The politics of resources redefined™
The politics of resources redefined™
The politics of resources redefined™
The politics of resources redefined™
The politics of resources redefined™
The politics of resources redefined™
The politics of resources redefined™

Cutting costs without losing the ‘license’

Lower prices have driven increased focus on capital discipline across the mining, oil and gas industries. Companies have been re-evaluating the economics of new projects and seeking to scale back or delay capital expenditure by putting development on hold. From the perspective of governments and host populations, this may translate into cuts and delays to anticipated benefits – whether royalties and taxes, employment and contracting opportunities, or community investment programs. This creates challenges for companies as they seek to maintain their relationships with their stakeholders, often in a context of high expectations, whilst ensuring shareholders’ interests are protected. How can responsible companies ensure that their projects do not lose critical stakeholder support during periods of uncertainty, cost-cutting and delay?

This note highlights just a few patterns to watch out for when dealing with a delay, and approaches that may be helpful. It draws from our experience advising clients using our database of 200+ projects. The list below is broad-brush, in contrast to the detailed strategies we develop for clients, and is intended simply to provide some food for thought.

 

Common issues*

  • Mishandling relations with governments, communities or employees when delaying or scaling back an investment can make it extremely hard, or impossible, to restart at a later date.
  • The underlying structure of support may change during a delay. For instance new officials may be elected, or an outside event might prompt opposition to resource extraction.
  • Without good communication and engagement, stakeholders are likely to form their own – often unduly critical – views of a company’s progress, resulting in opposition and protest.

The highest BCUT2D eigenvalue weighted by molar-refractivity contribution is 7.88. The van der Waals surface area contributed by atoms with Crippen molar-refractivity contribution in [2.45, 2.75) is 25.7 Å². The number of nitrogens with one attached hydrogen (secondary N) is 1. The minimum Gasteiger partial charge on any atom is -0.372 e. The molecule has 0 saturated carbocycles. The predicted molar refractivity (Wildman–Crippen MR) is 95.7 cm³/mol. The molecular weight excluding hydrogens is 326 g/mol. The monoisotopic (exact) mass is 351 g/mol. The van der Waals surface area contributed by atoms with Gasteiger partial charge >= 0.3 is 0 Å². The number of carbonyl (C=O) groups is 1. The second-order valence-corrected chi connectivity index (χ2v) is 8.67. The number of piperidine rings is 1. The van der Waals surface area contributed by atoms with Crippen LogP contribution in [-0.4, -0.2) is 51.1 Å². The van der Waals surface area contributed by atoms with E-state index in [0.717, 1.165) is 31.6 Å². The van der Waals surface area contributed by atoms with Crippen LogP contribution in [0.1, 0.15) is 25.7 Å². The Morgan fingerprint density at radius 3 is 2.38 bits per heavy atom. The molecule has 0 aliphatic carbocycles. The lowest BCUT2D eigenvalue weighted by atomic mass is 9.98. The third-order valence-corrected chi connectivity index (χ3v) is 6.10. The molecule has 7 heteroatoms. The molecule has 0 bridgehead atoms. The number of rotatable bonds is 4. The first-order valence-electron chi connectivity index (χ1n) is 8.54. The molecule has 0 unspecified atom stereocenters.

• Delays and perceptions of unfulfilled commitments around extractive projects can provide a shot in the arm for opponents of the industry, offering them effective political messages.

Examples

  • In the 2000s an extractive company’s relations with an African host government deteriorated seriously following a dispute over pace of development at its $multi-bn project. Alleging that progress had been too slow, the government threatened to expropriate the asset; getting it back on track involved over $500m of costs.
  • Soon after agreeing a resettlement plan with communities in the late 1990s, a major miner put development of a project in South Africa on hold due to low prices. Local people were left in limbo, allowing radical elements in the community to generate hostility and political opponents to criticise the company. 

 

Potential approaches*

  • During periods of delay and uncertainty, relatively low-cost stakeholder activities (e.g. government engagement; local content, training & hiring programs; community investment) can be used as a lever to protect an asset’s long-term value.
  • Close communication is key. Uncertainty, suspicion and misinformation can best be countered if a company provides regular, transparent information on its plans.
  • Companies need to explain – in layman’s terms – the reasons for a delay, and to emphasise that, despite the challenges, they genuinely want to move ahead with the investment. This is not inconsistent with transparency on the scale of the obstacles.
  • A delay, while posing challenges, may also provide a company with valuable additional time for key areas of work with long lead-times, such as local training or stakeholder mapping and engagement planning.
  • Stakeholders, including at the local level, do in some cases recognise the danger that a project may not be developed at all if it is uneconomic, and so may support a company through delays – though this is far from guaranteed.

Examples

  • Wafi-Golpu Joint Venture (WGJV – Harmony/Newcrest) in PNG has faced delays since late 2012 due to shareholder concerns around project economics. Local and political support has been maintained through engagement and strategic social spending – including on vocational training in preparation for future project requirements.
  • In 2012, Freeport McMoRan’s Climax mine in Colorado reopened after years of stop-start production and periodic lay-offs. The reopening was welcomed by stakeholders, in part due to consistent and transparent communication about the company’s intentions for the project, and a strong environmental approach during periods of closure.
  • Since Rio Tinto took over the La Granja project in Peru in 2006, it has enjoyed support despite delays to development. One measure Rio Tinto took was to lobby government to ensure existing social funds could be managed by the local municipality, and therefore had greater impact among communities.

 

*Please note these points are illustrative, synthesised and do not reflect the complexity of the situations or management approaches used